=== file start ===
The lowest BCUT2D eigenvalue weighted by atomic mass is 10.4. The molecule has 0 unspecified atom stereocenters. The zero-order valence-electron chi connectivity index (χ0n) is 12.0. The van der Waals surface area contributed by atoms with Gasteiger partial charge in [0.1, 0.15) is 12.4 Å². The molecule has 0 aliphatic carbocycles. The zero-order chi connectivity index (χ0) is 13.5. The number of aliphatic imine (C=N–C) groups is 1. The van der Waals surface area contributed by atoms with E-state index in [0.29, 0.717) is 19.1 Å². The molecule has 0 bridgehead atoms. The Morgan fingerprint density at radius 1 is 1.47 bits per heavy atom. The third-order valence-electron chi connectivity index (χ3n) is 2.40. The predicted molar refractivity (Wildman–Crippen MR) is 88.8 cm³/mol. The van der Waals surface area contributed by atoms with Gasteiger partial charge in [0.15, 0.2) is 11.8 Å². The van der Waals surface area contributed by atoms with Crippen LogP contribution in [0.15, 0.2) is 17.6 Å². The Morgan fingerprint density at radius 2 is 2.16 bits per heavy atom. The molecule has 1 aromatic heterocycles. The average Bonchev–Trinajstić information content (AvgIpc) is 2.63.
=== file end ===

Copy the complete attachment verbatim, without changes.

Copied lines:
The lowest BCUT2D eigenvalue weighted by atomic mass is 10.4. The molecule has 0 unspecified atom stereocenters. The zero-order valence-electron chi connectivity index (χ0n) is 12.0. The van der Waals surface area contributed by atoms with Gasteiger partial charge in [0.1, 0.15) is 12.4 Å². The molecule has 0 aliphatic carbocycles. The zero-order chi connectivity index (χ0) is 13.5. The number of aliphatic imine (C=N–C) groups is 1. The van der Waals surface area contributed by atoms with E-state index in [0.29, 0.717) is 19.1 Å². The molecule has 0 bridgehead atoms. The Morgan fingerprint density at radius 1 is 1.47 bits per heavy atom. The third-order valence-electron chi connectivity index (χ3n) is 2.40. The predicted molar refractivity (Wildman–Crippen MR) is 88.8 cm³/mol. The van der Waals surface area contributed by atoms with Gasteiger partial charge in [0.15, 0.2) is 11.8 Å². The van der Waals surface area contributed by atoms with Crippen LogP contribution in [0.15, 0.2) is 17.6 Å². The Morgan fingerprint density at radius 2 is 2.16 bits per heavy atom. The molecule has 1 aromatic heterocycles. The average Bonchev–Trinajstić information content (AvgIpc) is 2.63.